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Man of their dreams

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North West hydrogen cluster could ‘boost regional economy by £1.6bn’

first_imgSubscribe Get instant access to must-read content today!To access hundreds of features, subscribe today! At a time when the world is forced to go digital more than ever before just to stay connected, discover the in-depth content our subscribers receive every month by subscribing to gasworld.Don’t just stay connected, stay at the forefront – join gasworld and become a subscriber to access all of our must-read content online from just $270.last_img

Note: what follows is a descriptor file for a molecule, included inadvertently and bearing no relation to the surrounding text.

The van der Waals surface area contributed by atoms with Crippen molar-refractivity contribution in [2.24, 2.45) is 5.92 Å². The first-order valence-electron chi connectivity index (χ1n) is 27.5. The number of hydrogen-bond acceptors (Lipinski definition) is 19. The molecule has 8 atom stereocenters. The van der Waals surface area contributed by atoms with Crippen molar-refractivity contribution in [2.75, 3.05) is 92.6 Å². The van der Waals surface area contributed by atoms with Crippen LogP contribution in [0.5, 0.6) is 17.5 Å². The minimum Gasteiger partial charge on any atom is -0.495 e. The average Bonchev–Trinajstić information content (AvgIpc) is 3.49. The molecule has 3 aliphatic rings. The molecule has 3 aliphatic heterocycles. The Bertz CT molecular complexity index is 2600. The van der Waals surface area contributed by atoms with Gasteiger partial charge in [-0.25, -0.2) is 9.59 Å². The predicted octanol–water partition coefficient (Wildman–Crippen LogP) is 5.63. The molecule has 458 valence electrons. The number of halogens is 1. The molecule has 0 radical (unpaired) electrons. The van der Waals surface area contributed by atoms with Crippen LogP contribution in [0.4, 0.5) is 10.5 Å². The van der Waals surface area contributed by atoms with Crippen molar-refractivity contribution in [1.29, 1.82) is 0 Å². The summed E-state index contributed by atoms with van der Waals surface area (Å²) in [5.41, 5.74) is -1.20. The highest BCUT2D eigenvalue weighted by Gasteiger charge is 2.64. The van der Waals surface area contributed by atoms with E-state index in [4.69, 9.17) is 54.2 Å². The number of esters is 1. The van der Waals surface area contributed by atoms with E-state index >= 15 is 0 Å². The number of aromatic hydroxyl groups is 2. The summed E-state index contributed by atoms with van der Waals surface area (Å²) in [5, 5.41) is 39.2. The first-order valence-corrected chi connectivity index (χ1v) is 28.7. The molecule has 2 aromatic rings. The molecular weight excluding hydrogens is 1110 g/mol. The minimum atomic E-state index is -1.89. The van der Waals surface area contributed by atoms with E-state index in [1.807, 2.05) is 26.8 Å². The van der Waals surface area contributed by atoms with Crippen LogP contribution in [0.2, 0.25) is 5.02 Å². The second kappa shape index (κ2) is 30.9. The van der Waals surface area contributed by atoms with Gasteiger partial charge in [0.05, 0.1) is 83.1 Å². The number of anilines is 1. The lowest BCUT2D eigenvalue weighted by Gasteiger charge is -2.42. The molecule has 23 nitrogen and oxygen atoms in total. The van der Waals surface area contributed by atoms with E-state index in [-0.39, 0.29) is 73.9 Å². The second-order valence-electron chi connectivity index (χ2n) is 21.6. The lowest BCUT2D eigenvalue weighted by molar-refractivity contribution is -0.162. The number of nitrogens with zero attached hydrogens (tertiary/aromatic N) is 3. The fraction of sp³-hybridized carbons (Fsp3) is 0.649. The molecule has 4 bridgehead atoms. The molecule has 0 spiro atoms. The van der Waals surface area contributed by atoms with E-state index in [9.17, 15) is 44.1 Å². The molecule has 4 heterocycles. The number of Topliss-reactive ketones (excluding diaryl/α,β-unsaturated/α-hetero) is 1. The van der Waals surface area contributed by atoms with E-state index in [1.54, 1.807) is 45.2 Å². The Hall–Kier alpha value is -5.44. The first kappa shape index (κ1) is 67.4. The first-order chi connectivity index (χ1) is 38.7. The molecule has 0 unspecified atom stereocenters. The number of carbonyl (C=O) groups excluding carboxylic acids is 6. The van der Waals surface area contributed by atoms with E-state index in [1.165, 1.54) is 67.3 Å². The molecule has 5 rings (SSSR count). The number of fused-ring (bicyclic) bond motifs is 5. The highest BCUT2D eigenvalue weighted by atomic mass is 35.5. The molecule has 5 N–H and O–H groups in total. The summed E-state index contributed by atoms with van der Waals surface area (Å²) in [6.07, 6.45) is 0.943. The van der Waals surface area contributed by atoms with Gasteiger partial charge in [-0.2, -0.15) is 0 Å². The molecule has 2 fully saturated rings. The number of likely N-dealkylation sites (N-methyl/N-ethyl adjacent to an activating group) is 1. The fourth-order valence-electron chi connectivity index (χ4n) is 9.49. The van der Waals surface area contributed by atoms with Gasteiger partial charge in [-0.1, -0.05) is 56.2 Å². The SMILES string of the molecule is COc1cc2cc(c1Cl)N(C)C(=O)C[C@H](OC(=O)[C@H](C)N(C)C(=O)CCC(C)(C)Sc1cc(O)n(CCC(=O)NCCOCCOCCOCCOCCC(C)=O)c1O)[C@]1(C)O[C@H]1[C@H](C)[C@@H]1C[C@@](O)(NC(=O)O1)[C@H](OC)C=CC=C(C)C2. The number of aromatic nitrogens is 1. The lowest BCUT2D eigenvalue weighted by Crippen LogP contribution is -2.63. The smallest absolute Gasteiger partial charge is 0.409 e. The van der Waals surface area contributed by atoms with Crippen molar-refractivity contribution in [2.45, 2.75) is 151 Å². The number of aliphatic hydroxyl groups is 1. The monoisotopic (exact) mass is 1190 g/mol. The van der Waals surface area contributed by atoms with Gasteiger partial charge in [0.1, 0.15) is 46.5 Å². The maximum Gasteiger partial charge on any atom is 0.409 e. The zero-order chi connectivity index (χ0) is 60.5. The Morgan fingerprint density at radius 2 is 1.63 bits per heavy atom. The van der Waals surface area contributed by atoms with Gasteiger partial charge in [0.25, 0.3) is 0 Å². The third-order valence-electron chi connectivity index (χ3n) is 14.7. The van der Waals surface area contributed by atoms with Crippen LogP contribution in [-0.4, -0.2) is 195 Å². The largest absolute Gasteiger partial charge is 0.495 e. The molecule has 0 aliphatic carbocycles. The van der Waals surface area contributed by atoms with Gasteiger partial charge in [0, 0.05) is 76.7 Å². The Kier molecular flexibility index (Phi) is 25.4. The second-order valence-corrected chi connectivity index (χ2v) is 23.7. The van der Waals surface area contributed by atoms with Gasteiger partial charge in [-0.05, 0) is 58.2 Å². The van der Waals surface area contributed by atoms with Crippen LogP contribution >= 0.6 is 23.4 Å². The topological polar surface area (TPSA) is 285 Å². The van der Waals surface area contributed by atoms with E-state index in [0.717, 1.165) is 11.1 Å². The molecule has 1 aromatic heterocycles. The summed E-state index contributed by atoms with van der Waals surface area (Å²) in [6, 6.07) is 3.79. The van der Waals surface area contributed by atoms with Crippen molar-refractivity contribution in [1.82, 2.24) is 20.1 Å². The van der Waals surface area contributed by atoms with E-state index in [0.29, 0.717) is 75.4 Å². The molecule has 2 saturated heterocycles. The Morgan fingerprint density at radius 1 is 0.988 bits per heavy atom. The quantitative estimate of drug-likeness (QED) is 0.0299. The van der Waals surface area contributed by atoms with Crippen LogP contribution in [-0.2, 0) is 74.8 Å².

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ET or not ET? That is the ­question